When I travel I like to experience as much as possible and luckily Courtney feels the same. We spent our short time in Bangkok visiting Wat Pho to see the giant 46m famous reclining Buddha since neither of us had made it there during our solo adventures through the city.
The feet of the statue were under construction, and we had to wait in a very long line to take a picture with the Buddha but it was worth it. We made conversation with the man behind us who was kind enough to take our picture. We actually were talking about how most people were using selfie sticks to take their own pictures so they didn't have to talk to strangers ha. Courtney and I didn't have a selfie stick and neither did the gentleman behind us so I returned the favor and took his picture as well :)
Later in the early evening we boarded a night train to Chiang Mai, the largest city in northern Thailand. I cannot stress enough how awesome night trains are (I am a fan of trains in general though) BUT make sure you reserve the bottom bunk because it is bigger, you get a window, AND you don't have the light shining on you all night. An added bonus of traveling by sleeper train is that you can sleep while you travel and not lose time for sightseeing etc.
We hadn't made any accommodation reservations because we had been told that there were many hostels and guesthouses to choose from in the Old City. We took a taxi from the train station to the Old City and had the driver drop us near to a street with a hostel recommended by the Lonely Planet travel guide. We didn't end up finding the recommended hostel and wandered the streets for a little bit with our giant backpacks before finding a guesthouse that seemed good enough. After asking if they had a room available for five nights, the lady ended up giving us an even cheaper rate because she thought we were trying to barter! In reality we just didn't want to have to move our stuff around if we didn't have to. If you don't make reservations at most hostels you can run the risk of having to hostel hop due to them already being completely booked if you are trying to stay for consecutive nights. I believe we paid something like $15/night for a room with two full sized beds and our own bathroom. The beds were not very comfortable, Courtney insists they bruised her ha (I mean you kind of get what you pay for) but the decor was clean, cute and inviting. There was also a rooftop area where I spent time doing yoga. I even got to see the sunrise over the city.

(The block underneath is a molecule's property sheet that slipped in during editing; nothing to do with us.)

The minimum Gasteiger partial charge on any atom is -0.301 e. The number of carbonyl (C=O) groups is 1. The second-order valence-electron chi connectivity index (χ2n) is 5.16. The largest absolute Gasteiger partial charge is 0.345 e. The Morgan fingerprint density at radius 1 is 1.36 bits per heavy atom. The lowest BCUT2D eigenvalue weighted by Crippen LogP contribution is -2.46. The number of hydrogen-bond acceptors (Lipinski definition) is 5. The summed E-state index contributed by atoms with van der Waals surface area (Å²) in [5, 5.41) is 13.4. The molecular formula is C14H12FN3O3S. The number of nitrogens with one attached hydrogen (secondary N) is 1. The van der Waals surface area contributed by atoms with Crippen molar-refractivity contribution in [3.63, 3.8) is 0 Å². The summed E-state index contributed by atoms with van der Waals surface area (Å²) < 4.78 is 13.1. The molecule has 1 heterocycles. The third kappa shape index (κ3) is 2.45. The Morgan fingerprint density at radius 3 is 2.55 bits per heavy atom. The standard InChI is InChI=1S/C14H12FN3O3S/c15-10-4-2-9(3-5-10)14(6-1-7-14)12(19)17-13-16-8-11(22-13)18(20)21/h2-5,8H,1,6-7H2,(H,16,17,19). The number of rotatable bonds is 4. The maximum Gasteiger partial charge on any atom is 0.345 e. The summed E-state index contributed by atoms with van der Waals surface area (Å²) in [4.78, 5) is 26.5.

We rented bikes our first day in the city and attempted to following a walking tour in my Lonely Planet guide and failed miserably. Although we managed to get ourselves lost we still got to see many temples. There are so many temples in Thailand, in Chiang Mai it seemed like there was one on every corner. Every temple is unique in its own way, and I think getting lost in the Old City was a harmless and wonderful adventure. At one hidden temple an old man convinced us to ring this giant gong, and we thought he was a monk but I'm pretty sure he was actually just a homeless man. Honestly the whole thing made me feel like I was living something out of a Hayao Miyazaki movie like in Spirited Away.
That afternoon we visited a random tourist information center to plan out some activities for our time in Chiang Mai. We had planned on visiting the Thai Elephant Conservation Center, which is located just outside of Chiang Mai but we weren't exactly sure on the best way to get there. Our agent gave us bus times and told us where we would need to get off. It was also recommended to me that we take a side trip to Chiang Rai to see the White Temple, because although by this point we had seen many temples none are quite like the White Temple and my friend had said she regretted not going to see it. So we booked a day trip for Chiang Rai that included the Black House, White Temple, and some of the local hot springs and tea farms. We also booked a zip lining tour for Skyline Adventures, and of course we booked a cooking class at Siam Rice Thai Cooking School for our last day in Chiang Mai.
We only spent 6 days in Chiang Mai, but we packed them full of activities. We also made sure that we were in town for the infamous Saturday night walking market. It was worth it, there are lots of cute handcrafted goods to purchase and so many great food vendors, however it was SO CROWDED with tourists and locals a like. They have a walking market on Sunday as well which I believe is slightly less crowded, but not by much. I would compare it to First Friday here in Las Vegas. For me events like this can be fun every once and a while but I'm definitely not one who enjoys crowded places on the regular.
For the sake of not making this post a novella, I am going to break down our side adventures in posts to come. Elephants and tigers are especially popular tourists attractions and even for me it was hard to find a place that wasn't abusing their animals etc., so in my next post it will be all about elephants and tigers and how you can visit these majestic animals without contributing to their abuse.
Stay curious friends